John Hornor Jacobs' This Dark Earth is quick, brutal read that's required reading for any zombie fiction fan. But at the same time, it's a thoughtful and insightful work that examines the human drive to keep some semblance of order in the face of society's collapse (and its competing drive to revert to barbarism).
Jacobs essentially does the impossible here. He takes a tired, worn out, and—let's face it—boring genre and injects new life into by, well, I'm not sure how the hell he does it. I'd say it was the tight plotting or the solid cast of characters, but it's something more than that. Maybe the best way to explain it is that Jacobs injects a heart and a soul into the book through Knock Out, a giant of a trucker whose actions put an exclamation point on everything that's worth saving about humanity.
There are just some characters who are fully formed the minute they step into the story, and Knock Out is one of them. And his actions throughout the novel—even when they're in the background—will break your heart.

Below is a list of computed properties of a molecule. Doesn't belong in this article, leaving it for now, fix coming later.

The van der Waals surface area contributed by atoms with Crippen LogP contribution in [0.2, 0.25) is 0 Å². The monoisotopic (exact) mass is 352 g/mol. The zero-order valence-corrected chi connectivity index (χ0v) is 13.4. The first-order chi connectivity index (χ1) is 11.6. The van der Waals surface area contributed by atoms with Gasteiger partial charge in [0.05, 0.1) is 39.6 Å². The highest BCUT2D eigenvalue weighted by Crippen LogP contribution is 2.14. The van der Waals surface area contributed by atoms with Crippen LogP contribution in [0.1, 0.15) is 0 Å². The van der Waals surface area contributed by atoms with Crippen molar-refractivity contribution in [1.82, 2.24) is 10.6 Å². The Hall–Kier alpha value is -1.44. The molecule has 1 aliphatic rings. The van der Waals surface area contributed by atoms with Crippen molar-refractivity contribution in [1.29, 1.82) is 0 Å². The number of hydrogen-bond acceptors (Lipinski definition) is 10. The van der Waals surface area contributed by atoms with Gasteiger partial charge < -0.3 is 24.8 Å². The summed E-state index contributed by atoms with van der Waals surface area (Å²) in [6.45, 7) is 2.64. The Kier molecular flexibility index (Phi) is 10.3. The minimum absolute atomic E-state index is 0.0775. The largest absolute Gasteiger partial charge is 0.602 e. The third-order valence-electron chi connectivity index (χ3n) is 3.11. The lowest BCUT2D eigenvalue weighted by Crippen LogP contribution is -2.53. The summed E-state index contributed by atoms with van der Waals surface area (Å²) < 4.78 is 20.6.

And, lest I go too mushy on you, there is a crap-load of zombie stomping going on. Jacobs has put a lot of thought into the practicalities of a zombie apocalypse—from the long-term effects of nuclear strikes on the survivors to fortifying and colonizing a bridge for zombie defense (genius!)—This Dark Earth is one step ahead of other zombie fiction.
I was slightly down on Southern Gods—Jacobs' prior novel—because I felt that the end didn't live up to the promise of the first 3/4s of the novel. I've got no such issues with This Dark Earth.
This book is absolutely worth your time and your money.